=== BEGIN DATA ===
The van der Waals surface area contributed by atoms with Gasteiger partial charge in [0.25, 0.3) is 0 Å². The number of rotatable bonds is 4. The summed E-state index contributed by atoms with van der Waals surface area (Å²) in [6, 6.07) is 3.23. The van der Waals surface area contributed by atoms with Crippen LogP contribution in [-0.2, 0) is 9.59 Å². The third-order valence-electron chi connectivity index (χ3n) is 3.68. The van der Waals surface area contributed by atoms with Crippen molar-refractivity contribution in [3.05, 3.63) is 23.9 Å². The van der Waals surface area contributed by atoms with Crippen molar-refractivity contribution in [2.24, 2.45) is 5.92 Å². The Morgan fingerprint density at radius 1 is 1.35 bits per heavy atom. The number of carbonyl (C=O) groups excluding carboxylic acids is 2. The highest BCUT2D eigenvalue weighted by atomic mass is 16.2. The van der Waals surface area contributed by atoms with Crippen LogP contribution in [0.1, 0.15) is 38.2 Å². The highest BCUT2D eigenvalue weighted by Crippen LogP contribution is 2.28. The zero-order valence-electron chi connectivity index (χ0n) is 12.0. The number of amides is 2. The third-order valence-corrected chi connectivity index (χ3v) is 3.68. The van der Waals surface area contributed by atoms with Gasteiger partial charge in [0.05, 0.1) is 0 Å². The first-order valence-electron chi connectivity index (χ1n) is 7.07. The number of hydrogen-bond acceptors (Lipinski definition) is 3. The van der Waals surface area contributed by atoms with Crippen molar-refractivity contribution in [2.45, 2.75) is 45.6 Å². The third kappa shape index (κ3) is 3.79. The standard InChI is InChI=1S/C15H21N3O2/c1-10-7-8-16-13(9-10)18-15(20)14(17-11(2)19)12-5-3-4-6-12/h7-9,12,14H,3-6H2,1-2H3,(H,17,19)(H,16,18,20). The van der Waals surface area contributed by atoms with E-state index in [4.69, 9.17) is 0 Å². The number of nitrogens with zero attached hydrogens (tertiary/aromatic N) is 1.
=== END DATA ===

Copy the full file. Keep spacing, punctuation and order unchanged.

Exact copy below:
The van der Waals surface area contributed by atoms with Gasteiger partial charge in [0.25, 0.3) is 0 Å². The number of rotatable bonds is 4. The summed E-state index contributed by atoms with van der Waals surface area (Å²) in [6, 6.07) is 3.23. The van der Waals surface area contributed by atoms with Crippen LogP contribution in [-0.2, 0) is 9.59 Å². The third-order valence-electron chi connectivity index (χ3n) is 3.68. The van der Waals surface area contributed by atoms with Crippen molar-refractivity contribution in [3.05, 3.63) is 23.9 Å². The van der Waals surface area contributed by atoms with Crippen molar-refractivity contribution in [2.24, 2.45) is 5.92 Å². The Morgan fingerprint density at radius 1 is 1.35 bits per heavy atom. The number of carbonyl (C=O) groups excluding carboxylic acids is 2. The highest BCUT2D eigenvalue weighted by atomic mass is 16.2. The van der Waals surface area contributed by atoms with Crippen LogP contribution in [0.1, 0.15) is 38.2 Å². The highest BCUT2D eigenvalue weighted by Crippen LogP contribution is 2.28. The zero-order valence-electron chi connectivity index (χ0n) is 12.0. The number of amides is 2. The third-order valence-corrected chi connectivity index (χ3v) is 3.68. The van der Waals surface area contributed by atoms with Gasteiger partial charge in [0.05, 0.1) is 0 Å². The first-order valence-electron chi connectivity index (χ1n) is 7.07. The number of hydrogen-bond acceptors (Lipinski definition) is 3. The van der Waals surface area contributed by atoms with Crippen molar-refractivity contribution in [2.45, 2.75) is 45.6 Å². The third kappa shape index (κ3) is 3.79. The standard InChI is InChI=1S/C15H21N3O2/c1-10-7-8-16-13(9-10)18-15(20)14(17-11(2)19)12-5-3-4-6-12/h7-9,12,14H,3-6H2,1-2H3,(H,17,19)(H,16,18,20). The van der Waals surface area contributed by atoms with E-state index in [4.69, 9.17) is 0 Å². The number of nitrogens with zero attached hydrogens (tertiary/aromatic N) is 1.